But wait just a minute. Shouldn’t Christian theology allow for and even hopefully encourage us to expect new life, new ideas, new thinking, and (dare I say it), ‘progress’? Perhaps even a consciousness that wasn’t possible before? Something the prophets yearned to see but could not (but we can)? If the Holy Spirit is at work, constantly at work, relentlessly at work in our hearts and minds, and in the hearts and minds of (literally) millions and billions of people, shouldn’t we allow for the possibility of genuinely new ideas, or genuinely new awareness of aspects of reality? That is, actually improved philosophy and theology, even as we have actually improved science?

Someone is scared of this idea and the bad company it keeps and has decided that the best defense is to make theology (and a host of other disciplines along with it) as boring as possible.

C.S. Lewis argues in The Allegory of Love that something significant happened in the middle ages that dramatically and permanently changed our conception of what romantic love is. This wasn’t just a recycling of ideas or restating of them in a fresh way, but a deeply fresh thing in and of itself. The scripture writers did not foresee it. It hadn’t happened yet. We are so engulfed in it now that we project it back onto ALL the old stories as if things have always been that way. Even if we now scale it back or temper it with cynicism or “realism” or historical knowledge, we can’t get away from it entirely. Love has a new dimension to it and more possibilities than it ever did for our distant ancestors and there’s no reversing this (dare I say it again?), “progress”.

Rene Girard’s work also hinges on the possibility of man’s whole psychology and consciousness taking a crucial turn at a particular point in history. Girard shows that all the myths of Earth are always written by the victors in such a way as to cover up their founding murder and guilt. The victims, especially those cast out by their people, have no voice, no rights, and no recorded (true) history. Concern for victims wasn’t just uncommon, but was literally UNTHINKABLE. Only the Old Testament, especially a few of the psalms, even hint at other possibilities. That all changes with Jesus Christ. He’s innocent and everyone knows it, but is killed anyway, even while forgiving his enemies. He comes back from the dead and continues to acknowledge evil and then forgive it. In this way he is nothing like any of the other myths. From that moment in history forward, scapegoats quit working. Not entirely of course, but their power steadily diminishes and they become less and less effective at restoring order and helping us sweep our sin and failure under the rug. Things can never go back to the way they were. We are too deeply aware of the innocence of victims now.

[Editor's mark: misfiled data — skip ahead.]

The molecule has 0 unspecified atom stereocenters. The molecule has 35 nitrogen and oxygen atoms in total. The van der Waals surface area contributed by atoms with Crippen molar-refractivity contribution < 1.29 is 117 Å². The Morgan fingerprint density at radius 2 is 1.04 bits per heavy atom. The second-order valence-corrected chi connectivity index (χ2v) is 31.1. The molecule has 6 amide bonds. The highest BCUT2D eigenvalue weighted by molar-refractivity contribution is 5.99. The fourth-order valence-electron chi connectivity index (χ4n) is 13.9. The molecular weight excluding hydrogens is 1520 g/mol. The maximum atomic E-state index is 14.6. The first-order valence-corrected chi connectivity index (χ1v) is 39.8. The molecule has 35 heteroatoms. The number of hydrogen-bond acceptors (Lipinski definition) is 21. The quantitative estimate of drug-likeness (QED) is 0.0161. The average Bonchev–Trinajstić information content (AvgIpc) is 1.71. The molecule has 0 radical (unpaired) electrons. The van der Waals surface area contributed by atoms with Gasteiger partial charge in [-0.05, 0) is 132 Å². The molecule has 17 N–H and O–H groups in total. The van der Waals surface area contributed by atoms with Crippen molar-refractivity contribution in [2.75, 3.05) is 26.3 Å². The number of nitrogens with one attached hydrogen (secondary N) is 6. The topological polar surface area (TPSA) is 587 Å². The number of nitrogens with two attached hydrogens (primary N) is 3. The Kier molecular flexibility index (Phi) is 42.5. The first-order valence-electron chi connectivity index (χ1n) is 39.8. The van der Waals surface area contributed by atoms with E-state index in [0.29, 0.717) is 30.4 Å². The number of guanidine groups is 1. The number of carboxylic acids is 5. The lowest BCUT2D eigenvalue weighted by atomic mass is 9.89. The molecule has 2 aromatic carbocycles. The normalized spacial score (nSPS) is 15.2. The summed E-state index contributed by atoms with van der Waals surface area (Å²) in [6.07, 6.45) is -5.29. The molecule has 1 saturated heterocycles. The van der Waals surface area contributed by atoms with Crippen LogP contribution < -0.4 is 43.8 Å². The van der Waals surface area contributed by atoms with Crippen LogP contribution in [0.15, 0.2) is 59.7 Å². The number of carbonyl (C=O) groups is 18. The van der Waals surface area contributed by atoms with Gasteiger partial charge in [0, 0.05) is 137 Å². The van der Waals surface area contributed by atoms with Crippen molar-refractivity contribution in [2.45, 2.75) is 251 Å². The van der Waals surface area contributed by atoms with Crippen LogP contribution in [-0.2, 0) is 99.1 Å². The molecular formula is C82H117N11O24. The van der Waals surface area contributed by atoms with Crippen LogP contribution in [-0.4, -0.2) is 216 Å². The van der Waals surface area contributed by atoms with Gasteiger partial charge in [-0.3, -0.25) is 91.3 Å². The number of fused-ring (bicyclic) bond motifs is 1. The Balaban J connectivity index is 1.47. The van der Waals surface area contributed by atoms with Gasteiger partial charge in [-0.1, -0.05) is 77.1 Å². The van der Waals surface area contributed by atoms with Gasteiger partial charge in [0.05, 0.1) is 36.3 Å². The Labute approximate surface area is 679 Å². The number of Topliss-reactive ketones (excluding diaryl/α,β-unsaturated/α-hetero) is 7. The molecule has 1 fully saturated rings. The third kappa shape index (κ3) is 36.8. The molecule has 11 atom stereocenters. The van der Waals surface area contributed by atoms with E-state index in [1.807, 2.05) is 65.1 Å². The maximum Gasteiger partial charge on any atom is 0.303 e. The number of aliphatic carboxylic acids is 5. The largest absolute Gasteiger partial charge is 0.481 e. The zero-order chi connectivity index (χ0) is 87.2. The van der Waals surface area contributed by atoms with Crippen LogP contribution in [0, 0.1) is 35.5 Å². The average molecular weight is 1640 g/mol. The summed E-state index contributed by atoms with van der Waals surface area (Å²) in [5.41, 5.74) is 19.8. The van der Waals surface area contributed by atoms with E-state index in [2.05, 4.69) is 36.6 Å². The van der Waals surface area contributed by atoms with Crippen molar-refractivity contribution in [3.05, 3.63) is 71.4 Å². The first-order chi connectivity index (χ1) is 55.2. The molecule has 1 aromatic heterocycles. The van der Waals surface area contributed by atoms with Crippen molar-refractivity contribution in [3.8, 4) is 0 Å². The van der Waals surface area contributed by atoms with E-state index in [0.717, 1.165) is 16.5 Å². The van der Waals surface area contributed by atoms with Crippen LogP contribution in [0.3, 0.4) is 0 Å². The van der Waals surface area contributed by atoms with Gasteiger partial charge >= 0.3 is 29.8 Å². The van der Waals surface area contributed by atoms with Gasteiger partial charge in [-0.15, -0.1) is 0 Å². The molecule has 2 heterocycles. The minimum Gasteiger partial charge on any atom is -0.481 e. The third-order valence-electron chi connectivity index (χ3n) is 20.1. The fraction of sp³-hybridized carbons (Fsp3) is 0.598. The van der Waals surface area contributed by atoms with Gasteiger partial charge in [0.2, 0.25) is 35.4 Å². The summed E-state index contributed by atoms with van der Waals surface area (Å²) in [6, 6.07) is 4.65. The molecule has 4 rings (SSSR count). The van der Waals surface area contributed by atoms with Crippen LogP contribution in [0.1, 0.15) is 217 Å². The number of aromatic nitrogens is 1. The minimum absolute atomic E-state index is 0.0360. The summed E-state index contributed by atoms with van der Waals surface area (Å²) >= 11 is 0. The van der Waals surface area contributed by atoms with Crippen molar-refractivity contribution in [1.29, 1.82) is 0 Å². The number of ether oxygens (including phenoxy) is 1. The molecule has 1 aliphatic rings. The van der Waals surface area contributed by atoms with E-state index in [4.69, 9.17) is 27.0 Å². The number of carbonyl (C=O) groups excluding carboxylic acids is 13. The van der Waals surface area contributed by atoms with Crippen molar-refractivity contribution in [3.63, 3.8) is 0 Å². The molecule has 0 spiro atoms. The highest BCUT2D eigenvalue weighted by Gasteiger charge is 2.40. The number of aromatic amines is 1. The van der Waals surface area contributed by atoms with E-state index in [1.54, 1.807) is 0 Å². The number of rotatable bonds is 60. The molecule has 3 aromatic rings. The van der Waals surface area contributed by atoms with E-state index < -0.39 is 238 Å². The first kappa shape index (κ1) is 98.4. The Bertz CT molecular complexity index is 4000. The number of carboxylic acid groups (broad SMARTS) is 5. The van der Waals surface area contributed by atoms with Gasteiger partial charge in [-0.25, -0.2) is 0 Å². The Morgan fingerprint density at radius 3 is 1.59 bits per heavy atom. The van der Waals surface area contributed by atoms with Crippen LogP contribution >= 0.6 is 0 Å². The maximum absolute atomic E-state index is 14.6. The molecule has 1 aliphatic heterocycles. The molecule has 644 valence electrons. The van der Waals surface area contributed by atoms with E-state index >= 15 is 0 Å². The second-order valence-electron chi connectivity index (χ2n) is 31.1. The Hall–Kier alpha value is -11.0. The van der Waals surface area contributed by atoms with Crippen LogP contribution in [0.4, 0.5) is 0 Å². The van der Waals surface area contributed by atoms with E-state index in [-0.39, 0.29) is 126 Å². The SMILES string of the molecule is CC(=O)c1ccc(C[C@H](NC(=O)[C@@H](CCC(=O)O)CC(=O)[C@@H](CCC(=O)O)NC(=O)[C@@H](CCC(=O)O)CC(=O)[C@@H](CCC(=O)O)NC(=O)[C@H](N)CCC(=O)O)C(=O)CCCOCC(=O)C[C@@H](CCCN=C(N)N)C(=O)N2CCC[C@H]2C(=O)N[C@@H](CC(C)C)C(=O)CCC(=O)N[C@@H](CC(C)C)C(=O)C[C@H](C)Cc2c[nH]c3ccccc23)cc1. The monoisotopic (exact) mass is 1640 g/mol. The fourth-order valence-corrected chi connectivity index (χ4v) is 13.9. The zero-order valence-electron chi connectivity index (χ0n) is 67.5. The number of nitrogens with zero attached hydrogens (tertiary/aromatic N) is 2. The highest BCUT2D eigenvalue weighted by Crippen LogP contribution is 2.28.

One can disagree with all sorts of details regarding what I just recounted in both Lewis’s and Girard’s ideas. I’m not entirely convinced myself about parts of either of them. That’s fine. The point I want to make is that these are NOT boring ideas that emphasize how stagnant and static mankind is, but rather an account of how we have perhaps REALLY changed and for the better. Who could bring about such change in such a stubborn people? May I suggest the third person of the Trinity? Let’s be on the lookout for his hand rather than assuming he’s asleep. Man may be mired in sin like cement, but jackhammers exist.

Producing an Oromo braille bible, Part 5

Third time was a charm for getting old used embossers to work! A Juliet Pro 60 embosser we got on eBay for about $400 turned out to be in fully working condition. What’s more, it can print double-sided (interpoint) braille on large sheets of tractor feed paper. With the wider format and using both sides, we were able to squeeze the entire Oromo Gospel of John into 73 pages – low enough to fit in one volume. We used 2.5 inch 19-hole comb bindings to put them together. Here is a picture of all ten copies ready to go.

It also helped a lot to use the Duxbury software for formatting. We were able to get some help paying for a legit license. It saved a lot of time to not mess around with my own hand-written scripts as much. Incidentally, about this same time I received official permission from the International Bible Society to print and distribute these.

I sent them to Ethiopia in the extra suitcase of my friend Josh Quaade, who helps run One Changed Life, a street child sponsorship organization in Addis Ababa. He delivered them to my friends Berhanu and Tafesse who took them to Sebeta a few days later. I just received pictures of their arrival.

They were happy with the result. The only feedback I got was that plastic covers would help them stand up a lot longer. I agree. I looked into nice plastic 11 x 11.5 19-hole punch covers earlier, but they were $1.50 a sheet. I didn’t feel like making the project $30 more expensive was a good idea at the time. I’m going to try to find a less expensive source for them in the future – likely punching them myself. They are a pretty oddball size so not readily available.

The plan is to print and ship one more batch of scriptures sometime before the end of the year. This time maybe 50 volumes or more. I’m waiting to hear back on what books of scripture would be the most helpful to distribute. Maybe just more of John, but perhaps Psalms or other NT books. In addition to the fellowship of Oromo speakers in Sebeta, some of these would likely go further west to Bako.